By Dr Neals J. Chitan
Although the word “Enforcement” is internationally known to be synonymous with policing, members of the Royal Grenada Police Force (RGPF) broke that perception for the last three weeks, replacing “Enforcement” with “Encouragement” and making a powerful positive impact on the lives of the teen campers of the STAR Intervention Program (SIP) camp in Morne Lounge St Andrew.
As program administrator and co-ordinator of this initiative, I was given a team of individuals who seemed to share a common concern for the empowerment of high school boys who are at-risk with dropping out and who showed an inclination to anti-social behaviour. Among my team was named Inspector Kenneth Bascombe of the RGPF whose primary function was to co-ordinate the security aspect of our program, ensuring our students and staff were safe.
To build trust, connection and a working relationship between staff and the twelve young men from Grenville Secondary School who were the first registrants of the SIP initiative, a three-week live-in camp was conducted from September 07-25, 2020, in the scenic mountain resort village of Morne Lounge, St Andrew. Although I wasn’t too familiar with that community and had not been there since leaving Grenada 37 years ago, I felt confident and safe in the company of my new friend and colleague Inspector Bascombe a quiet, disciplined professional with an infectious smile.
Along with Inspector Bascombe was his colleague another mild-mannered professional from the RGPF, Sargent Aaron Thomas. These gentlemen embraced our mantra of “Encouragement above Enforcement” and played a critical role in light-handedly keeping discipline and security of our young men while complimenting and encouraging good behaviour. But who can forget the chef role played by Sargent Thomas on the first day when the assigned cook was engaged somewhere else and he got behind the stove and cooked a paleau that cannot be forgotten? By the way, as a Christian professional, he also added the spiritual food to the menu as he frequently did the morning devotions before class.
As the days went by, it seemed as if the RGPF handpicked the officers that would augment the services of Inspector Bascombe and Sargent Thomas. This group of officers included Constable 461 Laurie Williams, RC Antonio “Pitbull” Charles, Constable 221 Charles, Constable 716 Akin Augustine and Constable 447 Dwight Williams who provided security in our sleeping quarters and camp in general, along with WPC 55 Coutain and WPC 314 Augustine who accompanied our campers on their island tour.
There is no doubt that with young men coming from rival communities, different backgrounds and experiences, the air was sometimes thick with confrontations, disrespect and obscenity, but these lawmen and women focused on the mission of ‘Encouragement above Enforcement” thus turning what could have been charges into changes.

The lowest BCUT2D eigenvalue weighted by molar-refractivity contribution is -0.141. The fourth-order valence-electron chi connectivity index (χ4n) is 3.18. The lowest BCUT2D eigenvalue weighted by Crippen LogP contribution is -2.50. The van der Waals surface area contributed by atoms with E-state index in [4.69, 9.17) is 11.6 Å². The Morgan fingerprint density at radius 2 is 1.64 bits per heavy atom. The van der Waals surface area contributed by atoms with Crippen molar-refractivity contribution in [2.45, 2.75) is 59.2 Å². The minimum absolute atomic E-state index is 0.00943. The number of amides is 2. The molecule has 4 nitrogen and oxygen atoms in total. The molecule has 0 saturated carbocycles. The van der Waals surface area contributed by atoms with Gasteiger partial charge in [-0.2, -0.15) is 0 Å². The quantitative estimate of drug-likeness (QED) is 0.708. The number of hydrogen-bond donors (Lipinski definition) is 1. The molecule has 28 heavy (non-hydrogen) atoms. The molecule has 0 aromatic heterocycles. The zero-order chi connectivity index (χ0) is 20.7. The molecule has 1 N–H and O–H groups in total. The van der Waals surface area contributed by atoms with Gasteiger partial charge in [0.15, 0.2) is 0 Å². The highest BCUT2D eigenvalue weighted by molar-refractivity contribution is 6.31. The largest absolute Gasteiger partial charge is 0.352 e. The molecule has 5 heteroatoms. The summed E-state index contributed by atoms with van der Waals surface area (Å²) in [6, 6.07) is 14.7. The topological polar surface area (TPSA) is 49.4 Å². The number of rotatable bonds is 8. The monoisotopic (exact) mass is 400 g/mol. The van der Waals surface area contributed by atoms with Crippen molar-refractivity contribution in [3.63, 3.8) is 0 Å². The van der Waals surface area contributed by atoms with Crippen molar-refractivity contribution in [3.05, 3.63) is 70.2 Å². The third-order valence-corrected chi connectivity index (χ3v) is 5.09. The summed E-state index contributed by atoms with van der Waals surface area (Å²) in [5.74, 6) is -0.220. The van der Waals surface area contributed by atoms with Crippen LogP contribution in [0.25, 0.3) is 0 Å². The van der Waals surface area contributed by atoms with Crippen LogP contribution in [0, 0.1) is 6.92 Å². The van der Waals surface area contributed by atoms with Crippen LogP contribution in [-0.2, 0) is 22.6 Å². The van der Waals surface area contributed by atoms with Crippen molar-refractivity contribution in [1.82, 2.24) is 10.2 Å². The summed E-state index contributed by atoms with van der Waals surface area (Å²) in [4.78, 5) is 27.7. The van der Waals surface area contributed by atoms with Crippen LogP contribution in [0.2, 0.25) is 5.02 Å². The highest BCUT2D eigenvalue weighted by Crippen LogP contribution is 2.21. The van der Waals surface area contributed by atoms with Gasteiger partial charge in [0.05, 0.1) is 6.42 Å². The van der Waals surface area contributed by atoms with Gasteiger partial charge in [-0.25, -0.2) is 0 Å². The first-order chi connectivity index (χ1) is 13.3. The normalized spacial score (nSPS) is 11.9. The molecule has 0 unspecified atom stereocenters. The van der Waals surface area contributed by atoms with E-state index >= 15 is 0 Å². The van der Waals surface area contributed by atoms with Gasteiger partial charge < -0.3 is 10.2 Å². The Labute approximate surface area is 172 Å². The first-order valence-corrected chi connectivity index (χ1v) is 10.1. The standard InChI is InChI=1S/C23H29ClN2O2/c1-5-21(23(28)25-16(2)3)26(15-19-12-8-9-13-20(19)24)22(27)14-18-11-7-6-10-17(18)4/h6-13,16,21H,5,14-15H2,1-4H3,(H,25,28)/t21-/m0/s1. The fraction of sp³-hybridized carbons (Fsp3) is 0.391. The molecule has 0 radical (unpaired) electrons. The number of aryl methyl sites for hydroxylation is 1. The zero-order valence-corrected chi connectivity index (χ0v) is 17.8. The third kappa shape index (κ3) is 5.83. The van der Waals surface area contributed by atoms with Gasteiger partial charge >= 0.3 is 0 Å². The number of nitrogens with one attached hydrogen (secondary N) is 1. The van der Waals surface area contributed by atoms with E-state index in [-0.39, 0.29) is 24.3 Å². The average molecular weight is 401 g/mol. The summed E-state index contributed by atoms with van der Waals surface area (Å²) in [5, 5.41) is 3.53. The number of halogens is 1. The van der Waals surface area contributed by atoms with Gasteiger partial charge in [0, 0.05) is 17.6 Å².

Although all our police officers showed unbelievable commitment to our change process, I must mention the devotion and deep commitment of PC 461 Laurie Williams. As a matter of fact, he knew that he would face a stiff challenge with the campers since he had responded several times to their high school to hold them accountable for their actions, but he was undaunted in his approach and soon gained their confidence and trust. Officer Laurie, as he was affectionately referred to, developed a daily routine of playing high impact inspirational speeches for our boys and leading them into thought-provoking discussions before leading them into heart-throbbing prayers.
I watched one morning as officer Laurie encouraged and pleaded with our boys to give God a try in their lives, then with his eyes closed the young officer laid his hands on every boy. praying earnestly that God would change their lives and make them into respectful and responsible men. I listened in awe, witnessing a major paradigm shift! The hands that are usually laid on a young man to arrest, subdue and enforce is now laid in tenderness, care, and encouragement!!
I stood there with my eyelids heavy with tears and quickly wiped it away attempting to hide my emotions and regain my composure before the prayer concluded and eyes were opened again.
That experience changed my life. And despite my partnership with police forces around the world to reduce crime and violence, I immediately felt a strong kinship with my hometown officers of the RGPF and knew that officer 461 Laurie Williams had also touched a golden chord in the hearts of our boys that day as he lived out our mantra of “Encouragement above Enforcement”.
“Hats Off” to RGPF – our partner in crime reduction.